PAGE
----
Women's Basketball Holds Off Eastern Michigan, 67-63

Shunella Grace Lumas

Sophomore point guard Ali Curtis, pictured in previous action, sank two free throws with six seconds left to ice the Harvard women’s basketball win at Eastern Michigan. Curtis posted a career-high nine points.

With seconds left to play on Saturday, the Harvard women’s basketball team fought to prevent a repeat of Friday night’s loss, ultimately eking out a win at Eastern Michigan, 67-63.

Less than 24 hours after letting a close contest slip away against Michigan, the Crimson (4-2) found itself struggling to hold on to a two-point advantage against a resurgent Eagles offense that came into the second half firing.

With less than two minutes to play, Eastern Michigan went on a four-point run thanks to consecutive trips to the charity stripe to pull within two, but two free throws from Harvard sophomore guard Ali Curtis cemented the win for the Crimson with six seconds remaining. Curtis finished the game with a career-high nine points.

“We won the game by the score, but it’s nothing to feel good about,” said Harvard coach Kathy Delaney-Smith, whose team led 34-19 at halftime. “I’m very disappointed in my team in the second half. They got outplayed in every aspect of the game: toughness, being beat to loose balls, on the board, execution.”

The Crimson went on an eight-point run to start the contest and opened up a 20-point lead before the end of the first half, holding the Eagles to 19 points in the period. But after halftime, Harvard watched its lead slip away as the Eagles put 17 points on the board in the first eight minutes.

“We just had a lot of defensive breakdowns, and they got a lot of offensive rebounds,” said co-captain and forward Emma Golen. “We knew they had two big scorers, and I think we put so much focus on them that their other girls in the post were able to do a lot of damage.”

Junior forward Olivia Fouty led Eastern Michigan in scoring with 20 points on the night, including a layup with 19 seconds to play that brought the Eagles within two. The Crimson also struggled to contain senior center India Hairston, who scored 11 of her 13 points in the second half.

With 23 turnovers—15 coming in the second half—Harvard matched its season high. The Crimson lost the ball more than twice as many times as the previous night, when it had a season-low 11 turnovers against the Wolverines.

“In back-to-back games, you lose your legs a little bit,” Delaney-Smith said. “That could have had an effect [in the second half].”

Sophomore forward Temi Fagbenle’s offensive turnaround helped Harvard overcome its problems holding onto the ball.

After shooting 0-of-6 from the field against Michigan, scoring her only point of the game on a free throw, Fagbenle started off the night with 12 points in the first half, adding another three in the second.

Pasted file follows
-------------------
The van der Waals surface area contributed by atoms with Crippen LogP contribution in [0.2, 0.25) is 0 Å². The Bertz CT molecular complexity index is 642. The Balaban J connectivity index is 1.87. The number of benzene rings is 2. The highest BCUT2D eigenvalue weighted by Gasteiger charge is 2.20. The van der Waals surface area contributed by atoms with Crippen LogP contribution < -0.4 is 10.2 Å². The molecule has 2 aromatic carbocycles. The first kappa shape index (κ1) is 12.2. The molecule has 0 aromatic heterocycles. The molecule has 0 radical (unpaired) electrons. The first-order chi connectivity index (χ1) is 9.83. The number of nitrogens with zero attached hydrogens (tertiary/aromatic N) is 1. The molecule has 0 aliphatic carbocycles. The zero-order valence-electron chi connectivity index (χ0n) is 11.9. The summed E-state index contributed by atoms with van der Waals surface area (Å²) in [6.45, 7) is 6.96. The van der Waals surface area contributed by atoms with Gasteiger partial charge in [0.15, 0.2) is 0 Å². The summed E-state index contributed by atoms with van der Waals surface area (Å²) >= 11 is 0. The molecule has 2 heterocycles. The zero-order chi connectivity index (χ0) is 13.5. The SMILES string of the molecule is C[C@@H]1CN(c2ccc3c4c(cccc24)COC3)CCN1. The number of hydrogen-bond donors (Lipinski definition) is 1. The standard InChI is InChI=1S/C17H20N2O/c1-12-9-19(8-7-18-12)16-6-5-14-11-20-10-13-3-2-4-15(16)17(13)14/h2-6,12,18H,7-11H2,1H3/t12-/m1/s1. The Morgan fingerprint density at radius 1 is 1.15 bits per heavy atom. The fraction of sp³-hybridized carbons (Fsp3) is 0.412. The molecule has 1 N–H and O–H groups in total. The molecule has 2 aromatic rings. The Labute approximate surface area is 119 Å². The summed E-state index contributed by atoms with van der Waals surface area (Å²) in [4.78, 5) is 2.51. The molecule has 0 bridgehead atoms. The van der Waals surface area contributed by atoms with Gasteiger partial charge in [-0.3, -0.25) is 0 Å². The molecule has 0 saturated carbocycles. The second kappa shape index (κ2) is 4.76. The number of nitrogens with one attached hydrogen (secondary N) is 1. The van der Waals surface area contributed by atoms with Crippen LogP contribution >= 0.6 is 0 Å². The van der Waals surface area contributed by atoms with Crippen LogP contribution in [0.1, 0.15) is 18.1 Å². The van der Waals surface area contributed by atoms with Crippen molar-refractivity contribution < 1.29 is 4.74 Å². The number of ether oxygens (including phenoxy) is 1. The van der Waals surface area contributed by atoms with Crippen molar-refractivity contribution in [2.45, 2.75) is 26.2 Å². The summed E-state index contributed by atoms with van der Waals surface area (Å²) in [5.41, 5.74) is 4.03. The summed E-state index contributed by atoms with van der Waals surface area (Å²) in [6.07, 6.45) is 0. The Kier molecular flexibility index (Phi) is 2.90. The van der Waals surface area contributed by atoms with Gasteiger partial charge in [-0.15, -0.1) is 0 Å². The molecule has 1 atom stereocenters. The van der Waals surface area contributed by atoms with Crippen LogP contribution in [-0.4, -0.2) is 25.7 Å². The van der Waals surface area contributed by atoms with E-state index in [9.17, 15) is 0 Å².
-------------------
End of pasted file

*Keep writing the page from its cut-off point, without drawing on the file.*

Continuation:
Fagbenle carried a perfect shooting game deep into the second half, at which point she missed a free throw with five minutes left to play. She finished the night shooting six of six from the field and three of four from the charity stripe.

“Temi used a lot of finesse to beat them on a drive,” Delaney-Smith said. “I think Eastern Michigan looked at Temi’s box score from last night and said, ‘Oh she didn’t do anything,’ so she may not have gotten quite the attention she got [from Michigan].”

For the sixth straight game, junior guard Christine Clark led the Crimson’s offense with a game-high 16 points. Her total from Saturday night followed a 23-point outburst against the Wolverines and a season-high 25 points against Holy Cross last week.

“The older she gets, the less scoutable she is,” Delaney-Smith said. “She was maybe a little one-dimensional last year, but she has a mid-range game now that I don’t feel she was using too much in her first two years.”

In a balanced offensive effort, Harvard also picked up 13 points from co-captain and forward Miriam Rutzen.

Entering the game shooting 50 percent from beyond the arc, the Crimson struggled on Saturday, going 1 of 11. Golen made the only three of the night in the second period.

“Eastern Michigan was scrappy and took our threes away from us, but I don’t think we are executing well right now either,” Delaney-Smith said. “We were trying to go inside a little bit more, which opened up things for Temi and Miriam.”

After three straight road contests, the Crimson will return to Lavietes Pavilion for a Wednesday matchup with New Hampshire.

“We are walking away knowing that our team has a lot of potential and that we can battle with bigger schools,” Golen said. “We need to work on being consistent for a full 40-minute game and executing both offensively and defensively.”

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